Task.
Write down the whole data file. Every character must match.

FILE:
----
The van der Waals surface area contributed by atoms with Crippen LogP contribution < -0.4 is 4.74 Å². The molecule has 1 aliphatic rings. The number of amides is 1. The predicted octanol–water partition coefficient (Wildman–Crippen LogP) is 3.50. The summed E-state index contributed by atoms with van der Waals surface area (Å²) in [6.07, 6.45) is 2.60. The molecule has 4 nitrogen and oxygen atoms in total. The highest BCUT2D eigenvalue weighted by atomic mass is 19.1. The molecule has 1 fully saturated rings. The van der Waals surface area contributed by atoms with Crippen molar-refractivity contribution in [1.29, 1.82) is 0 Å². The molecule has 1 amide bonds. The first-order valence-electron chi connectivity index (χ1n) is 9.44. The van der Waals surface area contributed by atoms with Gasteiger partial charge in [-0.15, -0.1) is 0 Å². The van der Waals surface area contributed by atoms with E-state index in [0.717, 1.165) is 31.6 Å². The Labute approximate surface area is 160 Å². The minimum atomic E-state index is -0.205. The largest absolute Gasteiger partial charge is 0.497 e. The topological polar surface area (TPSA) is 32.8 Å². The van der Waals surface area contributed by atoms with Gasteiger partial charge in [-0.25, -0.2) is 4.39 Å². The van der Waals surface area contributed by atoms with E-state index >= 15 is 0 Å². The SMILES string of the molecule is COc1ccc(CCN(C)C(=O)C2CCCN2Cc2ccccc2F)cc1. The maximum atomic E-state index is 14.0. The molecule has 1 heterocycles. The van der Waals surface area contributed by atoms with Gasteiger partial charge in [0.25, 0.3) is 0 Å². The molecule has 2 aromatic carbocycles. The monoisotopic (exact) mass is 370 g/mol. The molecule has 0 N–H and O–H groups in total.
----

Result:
The van der Waals surface area contributed by atoms with Crippen LogP contribution < -0.4 is 4.74 Å². The molecule has 1 aliphatic rings. The number of amides is 1. The predicted octanol–water partition coefficient (Wildman–Crippen LogP) is 3.50. The summed E-state index contributed by atoms with van der Waals surface area (Å²) in [6.07, 6.45) is 2.60. The molecule has 4 nitrogen and oxygen atoms in total. The highest BCUT2D eigenvalue weighted by atomic mass is 19.1. The molecule has 1 fully saturated rings. The van der Waals surface area contributed by atoms with Crippen molar-refractivity contribution in [1.29, 1.82) is 0 Å². The molecule has 1 amide bonds. The first-order valence-electron chi connectivity index (χ1n) is 9.44. The van der Waals surface area contributed by atoms with Gasteiger partial charge in [-0.15, -0.1) is 0 Å². The van der Waals surface area contributed by atoms with E-state index in [0.717, 1.165) is 31.6 Å². The Labute approximate surface area is 160 Å². The minimum atomic E-state index is -0.205. The largest absolute Gasteiger partial charge is 0.497 e. The topological polar surface area (TPSA) is 32.8 Å². The van der Waals surface area contributed by atoms with Gasteiger partial charge in [-0.25, -0.2) is 4.39 Å². The van der Waals surface area contributed by atoms with E-state index >= 15 is 0 Å². The SMILES string of the molecule is COc1ccc(CCN(C)C(=O)C2CCCN2Cc2ccccc2F)cc1. The maximum atomic E-state index is 14.0. The molecule has 1 heterocycles. The van der Waals surface area contributed by atoms with Gasteiger partial charge in [0.25, 0.3) is 0 Å². The molecule has 2 aromatic carbocycles. The monoisotopic (exact) mass is 370 g/mol. The molecule has 0 N–H and O–H groups in total.